State of the Art 5G mobile broadband has the potential to power up smart cities and the internet of things (IoT), but as more devices are interconnected, telecoms and security experts are warning that cyber-attacks could increase in number, complexity and severity.
Every device in our environment and every-day life is getting “smarter” – mobile phones, TVs, smart meters, video doorbells, sprinkler systems, street lights, traffic cameras, cars, etc. all connected to the internet, collecting and transmitting useful, and usually private, data.
GSMA Intelligence forecasts that there will be more than 25 billion “internet of things” connections by 2025. That’s over three times the expected world population worth of devices, all holding valuable data as well as processes that will soon be vital to every day’s operations.
Added to the mix now is the 5G superfast mobile broadband. It is perceived as THE catalyst that will light up this massive network. But experts are queuing up to issue stark warnings about Security. “Security around IoT devices hasn’t been very good, so if they’re opened up to better connectivity, they’re opened up to more hackers, too,” says Cody Brocious, education lead at security consultancy HackerOne.
For the purpose of easier data gathering for Data Analytics firms and faster development of Artificial Intelligence, it is important that manufacturers focus on the affordability of these devices as well as their battery life. “Implementing good security into such devices will require more processing power and this drives up costs and drains power,” says 5G expert Dave Burstein, editor of WirelessOne.news.
This results in security not being the first priority in IoT, which raises concerns for delicate systems powering the economy and the Military. Steve Buck, Chief Operating Officer at telecoms security company Evolved Intelligence, goes so far as to say that “5G will power critical infrastructure, so a cyber-attack could stop the country.”
“Google and Facebook spend billions on security and both have recently been hacked,” says Mr. Burstein. “If they can’t be fully protected, how can an ordinary person be expected to secure the dozen or more connected devices many of us will soon have?”
It sounds like a heavy responsibility on the users’ shoulders that cannot be bared at their level only. Nevertheless, we will no longer be able to afford the level of carelessness with which we regard the security of our smart devices nowadays.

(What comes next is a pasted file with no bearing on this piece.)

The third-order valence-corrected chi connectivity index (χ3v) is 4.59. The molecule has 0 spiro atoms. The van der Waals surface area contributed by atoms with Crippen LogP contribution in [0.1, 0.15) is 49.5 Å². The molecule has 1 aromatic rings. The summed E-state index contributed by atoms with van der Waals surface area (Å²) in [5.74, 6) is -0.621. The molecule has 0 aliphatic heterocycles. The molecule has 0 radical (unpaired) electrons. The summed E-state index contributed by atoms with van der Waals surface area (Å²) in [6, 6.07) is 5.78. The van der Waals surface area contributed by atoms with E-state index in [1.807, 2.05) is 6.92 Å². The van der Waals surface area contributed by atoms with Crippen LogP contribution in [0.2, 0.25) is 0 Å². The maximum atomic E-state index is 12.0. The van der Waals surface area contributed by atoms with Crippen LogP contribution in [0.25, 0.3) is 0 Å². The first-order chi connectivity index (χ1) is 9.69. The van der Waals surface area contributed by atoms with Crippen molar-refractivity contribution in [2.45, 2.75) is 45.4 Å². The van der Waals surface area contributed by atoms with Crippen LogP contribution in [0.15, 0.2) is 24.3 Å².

It has been two years that hackers have already started to use inter-connected home devices, such as CCTV cameras, printers and toasters to run Distributed Denial of Service (DDoS) attacks on popular websites and banking platforms. “If a device starts connecting to something it doesn’t usually connect to, we might step in and block that traffic,” says Mr. MacHale, managing director of technology strategy at IT and networking firm Cisco Systems. “And we can spot suspicious behaviour even if the traffic is encrypted.”
This is why Jeff Lipton, vice president of WaterSmart in San Francisco, a company that makes connected programmable water meters, thinks “these systems need to be very carefully thought through before rushing to make every device in a city smart”. And the way national telecoms companies talk to each other also needs to be made more secure, says Steve Buck. “The interconnect which joins international networks together is the weak spot. A hacker can spoof your location and redirect your calls and texts. All he needs is your phone number.”
Cody Brocious believes you could stop “99% of hacker attacks” on IoT devices by “preventing inbound connections” to them, routing the communications through an intermediary server, most likely operated by the device manufacturer.
The regulators have been very concerned about threats brought forth by IoT and if we do not manage to find a compromise between what is useful and what is secure, the technology might end up exploited by the wrong hands.
Souhail, Consultant, Leyton UK